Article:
Again. Very good question! I enjoy painting because by doing it I create peace inside me and it makes me truly happy. It is important for me to point out that me as a person is kept pretty dislocated from what I create. What I create is something that flows out of me, through me, but it’s not me. I’m as a person, you know, Rune, 39 years old, this tall, Norwegian, educated this and that. I'm just a happy observer of what comes out or through my hands. Am I saying that it’s not me who creates the paintings? In a way yes, but saying that would make people react. So let's just say that it's me, but and there is a huge but! I create from the conscious field inside me, a field that everyone has, a field that is the same in every person, a field that is not "me" as the name tag version if they were to introduce me to someone else. I as a person has learned techniques yes, I've studied colors, learned from Odd Nerdrum many things but what I create comes from this field that is not me. This keeps me humble also. I don't crave for recognition. I don't paint because I want anyone to love or praise me. I personally paint because I love the process. I’m lucky also that customers seem to always come through my door wanting to purchase my work. Today I opened the doors in my gallery for two hours today, and a guy from Singapore became a customer and someone from Norway. So I'm lucky. Everything I make seems to sell, but it does not go to my head. I’m just glad to be able to do this for a living. My work is not an attempt to say anything about me as a person. What I create is paintings that hopefully will make customers connect and at best, the artwork will become complete when they fill in the missing puzzle, which is their personal story that matches with the painting. My artwork can be looked at like someone pointing in a direction and then they will find the destination hopefully. Not all my paintings succeed in doing this, but this is what I'm aiming at.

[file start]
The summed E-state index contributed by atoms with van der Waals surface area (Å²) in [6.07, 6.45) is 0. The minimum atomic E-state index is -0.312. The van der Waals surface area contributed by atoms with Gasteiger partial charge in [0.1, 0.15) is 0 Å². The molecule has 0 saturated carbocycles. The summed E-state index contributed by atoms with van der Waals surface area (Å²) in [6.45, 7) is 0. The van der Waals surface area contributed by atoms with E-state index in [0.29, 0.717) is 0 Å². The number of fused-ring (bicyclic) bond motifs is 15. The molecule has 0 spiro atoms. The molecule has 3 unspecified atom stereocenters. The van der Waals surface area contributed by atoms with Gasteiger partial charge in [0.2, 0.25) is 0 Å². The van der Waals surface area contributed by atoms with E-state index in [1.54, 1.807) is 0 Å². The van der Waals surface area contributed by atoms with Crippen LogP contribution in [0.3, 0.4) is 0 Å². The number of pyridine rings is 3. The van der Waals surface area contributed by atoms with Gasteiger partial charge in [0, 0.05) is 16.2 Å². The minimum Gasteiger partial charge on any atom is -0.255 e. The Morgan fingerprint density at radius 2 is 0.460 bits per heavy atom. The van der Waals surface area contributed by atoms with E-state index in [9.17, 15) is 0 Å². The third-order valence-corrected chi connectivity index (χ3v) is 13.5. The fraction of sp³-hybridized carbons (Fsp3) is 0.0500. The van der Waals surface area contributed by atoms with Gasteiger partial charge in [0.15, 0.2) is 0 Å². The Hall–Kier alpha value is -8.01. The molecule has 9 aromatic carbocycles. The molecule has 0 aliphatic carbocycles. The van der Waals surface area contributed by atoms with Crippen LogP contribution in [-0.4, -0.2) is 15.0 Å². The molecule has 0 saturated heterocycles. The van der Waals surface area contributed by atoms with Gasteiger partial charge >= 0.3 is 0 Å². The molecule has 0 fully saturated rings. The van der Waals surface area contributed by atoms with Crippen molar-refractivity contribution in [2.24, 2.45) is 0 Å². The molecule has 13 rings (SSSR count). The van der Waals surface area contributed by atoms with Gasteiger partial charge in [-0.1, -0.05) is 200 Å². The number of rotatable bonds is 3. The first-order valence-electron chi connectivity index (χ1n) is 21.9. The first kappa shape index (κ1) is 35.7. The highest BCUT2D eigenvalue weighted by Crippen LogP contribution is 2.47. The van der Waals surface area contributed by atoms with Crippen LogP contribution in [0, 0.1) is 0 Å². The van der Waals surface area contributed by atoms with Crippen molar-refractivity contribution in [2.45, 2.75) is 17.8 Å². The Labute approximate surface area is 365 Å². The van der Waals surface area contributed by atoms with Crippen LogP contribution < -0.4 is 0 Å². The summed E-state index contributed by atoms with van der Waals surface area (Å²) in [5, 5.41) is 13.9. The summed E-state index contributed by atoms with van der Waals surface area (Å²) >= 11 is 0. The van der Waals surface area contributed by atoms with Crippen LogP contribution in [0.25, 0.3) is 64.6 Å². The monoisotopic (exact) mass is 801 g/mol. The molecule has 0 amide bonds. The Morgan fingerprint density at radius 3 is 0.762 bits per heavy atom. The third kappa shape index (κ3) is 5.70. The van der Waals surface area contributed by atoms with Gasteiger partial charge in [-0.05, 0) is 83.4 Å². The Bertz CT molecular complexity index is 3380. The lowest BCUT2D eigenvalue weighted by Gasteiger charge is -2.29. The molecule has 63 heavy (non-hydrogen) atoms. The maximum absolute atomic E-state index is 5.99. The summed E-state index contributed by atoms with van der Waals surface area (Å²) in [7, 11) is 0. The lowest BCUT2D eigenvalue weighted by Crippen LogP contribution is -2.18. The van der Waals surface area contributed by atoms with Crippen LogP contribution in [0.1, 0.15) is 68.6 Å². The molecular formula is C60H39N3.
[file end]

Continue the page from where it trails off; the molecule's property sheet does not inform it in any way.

When you paint, how much do you think about the viewer of your paintings? Are you painting for an audience or is it more internal and then you let it go and share it?